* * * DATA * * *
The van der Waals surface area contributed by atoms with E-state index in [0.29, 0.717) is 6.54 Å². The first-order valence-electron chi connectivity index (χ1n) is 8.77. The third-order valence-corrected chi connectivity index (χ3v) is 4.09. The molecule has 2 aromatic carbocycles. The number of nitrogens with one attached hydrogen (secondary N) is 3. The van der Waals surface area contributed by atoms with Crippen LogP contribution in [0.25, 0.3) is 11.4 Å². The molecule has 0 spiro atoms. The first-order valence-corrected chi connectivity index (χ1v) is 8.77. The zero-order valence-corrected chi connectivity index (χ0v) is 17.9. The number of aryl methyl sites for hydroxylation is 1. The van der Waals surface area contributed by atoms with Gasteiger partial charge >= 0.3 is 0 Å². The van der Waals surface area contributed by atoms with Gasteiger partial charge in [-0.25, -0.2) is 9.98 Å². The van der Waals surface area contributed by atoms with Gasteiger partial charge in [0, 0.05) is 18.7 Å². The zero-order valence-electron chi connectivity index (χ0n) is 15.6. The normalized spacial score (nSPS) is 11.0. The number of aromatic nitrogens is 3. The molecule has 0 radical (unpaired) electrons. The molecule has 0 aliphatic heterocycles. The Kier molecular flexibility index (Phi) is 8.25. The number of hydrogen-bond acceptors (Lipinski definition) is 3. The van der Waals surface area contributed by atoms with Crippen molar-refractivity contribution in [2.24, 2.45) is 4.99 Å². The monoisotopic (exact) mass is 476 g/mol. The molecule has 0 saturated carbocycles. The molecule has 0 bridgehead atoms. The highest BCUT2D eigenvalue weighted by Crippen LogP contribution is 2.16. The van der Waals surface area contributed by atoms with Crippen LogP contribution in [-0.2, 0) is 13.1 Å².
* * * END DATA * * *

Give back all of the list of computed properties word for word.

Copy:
The van der Waals surface area contributed by atoms with E-state index in [0.29, 0.717) is 6.54 Å². The first-order valence-electron chi connectivity index (χ1n) is 8.77. The third-order valence-corrected chi connectivity index (χ3v) is 4.09. The molecule has 2 aromatic carbocycles. The number of nitrogens with one attached hydrogen (secondary N) is 3. The van der Waals surface area contributed by atoms with Crippen LogP contribution in [0.25, 0.3) is 11.4 Å². The molecule has 0 spiro atoms. The first-order valence-corrected chi connectivity index (χ1v) is 8.77. The zero-order valence-corrected chi connectivity index (χ0v) is 17.9. The number of aryl methyl sites for hydroxylation is 1. The van der Waals surface area contributed by atoms with Gasteiger partial charge >= 0.3 is 0 Å². The van der Waals surface area contributed by atoms with Gasteiger partial charge in [-0.25, -0.2) is 9.98 Å². The van der Waals surface area contributed by atoms with Gasteiger partial charge in [0, 0.05) is 18.7 Å². The zero-order valence-electron chi connectivity index (χ0n) is 15.6. The normalized spacial score (nSPS) is 11.0. The number of aromatic nitrogens is 3. The molecule has 0 radical (unpaired) electrons. The molecule has 0 aliphatic heterocycles. The Kier molecular flexibility index (Phi) is 8.25. The number of hydrogen-bond acceptors (Lipinski definition) is 3. The van der Waals surface area contributed by atoms with Crippen molar-refractivity contribution in [2.24, 2.45) is 4.99 Å². The monoisotopic (exact) mass is 476 g/mol. The molecule has 0 saturated carbocycles. The molecule has 0 bridgehead atoms. The highest BCUT2D eigenvalue weighted by Crippen LogP contribution is 2.16. The van der Waals surface area contributed by atoms with Crippen LogP contribution in [-0.2, 0) is 13.1 Å².